Parents are often at a loss when their baby – perfect sleeper or not – suddenly doesn’t.want.to.sleep. At all. And like I said, when your child isn’t sleeping, no one is. I will let you in on a little secret: it’s normal and it’s called Sleep Regression. My daughter, Kayla, is 2 years old and we’ve been through almost all of the typical sleep regressions but have come out victorious at the other end. As horrible as it feels when you’re in the trenches of a sleep regression, the good news is that it’s normal, it’s temporary and indicates that your child is growing well.
Sleep regressions are phases that many children go through due to physical and/or cognitive developmental milestones; sometimes these milestones occur simultaneously which really does a number on their sleep. These milestones whether that be crawling, standing, walking, cruising or even talking causes sleep disruptions because when a new skill is learned, that’s all their little brains can think about. What we need to remember is that children learn everything; things that we often take for granted such as tying our shoe laces, stacking blocks, walking, running – these are things that children find fascinating once they learn how to do it which means they have to do them over and over and over again. It preoccupies every waking second and unfortunately, every second that they should be sleeping. Sleep regressions seem long and painful because your child turns into a shell of her former self – she will become clingy, whiny, fussy and cry a whole lot. Sleep a lot less. Your weapon against sleep regressions other than this article? Information and preparation for the likelihood that at some point, your child will encounter a sleep regression. Here’s the low-down of what you can expect.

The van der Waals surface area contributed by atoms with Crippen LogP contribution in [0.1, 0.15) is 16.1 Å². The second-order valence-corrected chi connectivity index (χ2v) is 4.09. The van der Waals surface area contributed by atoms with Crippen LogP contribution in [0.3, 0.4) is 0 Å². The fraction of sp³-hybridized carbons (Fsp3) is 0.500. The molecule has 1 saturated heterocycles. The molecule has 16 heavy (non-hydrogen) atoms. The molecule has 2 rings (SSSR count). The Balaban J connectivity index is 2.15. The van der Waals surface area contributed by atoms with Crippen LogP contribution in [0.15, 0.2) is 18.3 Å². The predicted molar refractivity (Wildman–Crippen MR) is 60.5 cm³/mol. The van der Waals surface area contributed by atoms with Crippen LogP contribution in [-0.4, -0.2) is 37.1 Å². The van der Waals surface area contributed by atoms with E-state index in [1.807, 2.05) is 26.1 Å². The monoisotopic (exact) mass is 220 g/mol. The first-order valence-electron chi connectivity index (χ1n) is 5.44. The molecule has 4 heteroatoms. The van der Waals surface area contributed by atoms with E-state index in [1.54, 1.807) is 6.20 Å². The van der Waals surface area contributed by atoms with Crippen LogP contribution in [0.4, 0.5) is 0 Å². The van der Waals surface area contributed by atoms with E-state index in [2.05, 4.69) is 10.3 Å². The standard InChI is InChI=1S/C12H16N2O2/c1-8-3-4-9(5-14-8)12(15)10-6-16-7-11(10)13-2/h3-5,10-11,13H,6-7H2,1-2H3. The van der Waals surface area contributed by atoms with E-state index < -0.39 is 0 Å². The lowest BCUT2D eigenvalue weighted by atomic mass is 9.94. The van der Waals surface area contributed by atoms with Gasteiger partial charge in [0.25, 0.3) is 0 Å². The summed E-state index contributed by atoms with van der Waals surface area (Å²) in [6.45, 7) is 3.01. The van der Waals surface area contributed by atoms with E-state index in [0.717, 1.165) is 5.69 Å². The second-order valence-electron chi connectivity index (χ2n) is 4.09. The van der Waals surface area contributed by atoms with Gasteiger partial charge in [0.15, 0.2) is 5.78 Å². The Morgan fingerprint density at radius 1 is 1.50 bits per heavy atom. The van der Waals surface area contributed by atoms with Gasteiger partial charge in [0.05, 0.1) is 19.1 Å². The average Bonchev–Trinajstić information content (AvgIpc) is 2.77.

The 9 month sleep regression
This one is a doozy because I was completely unprepared for what was to follow. Actually, this takes a lot of parents by surprise because for a lot of parents, their child’s sleep usually stabilizes around 5-6 months. But 9 months is a very tough age for sleep; your child is likely learning to crawl, sitting well, perhaps even starting to pull himself up and cruise. He is probably teething like crazy as well so combine all of this together and you have one sleepless child.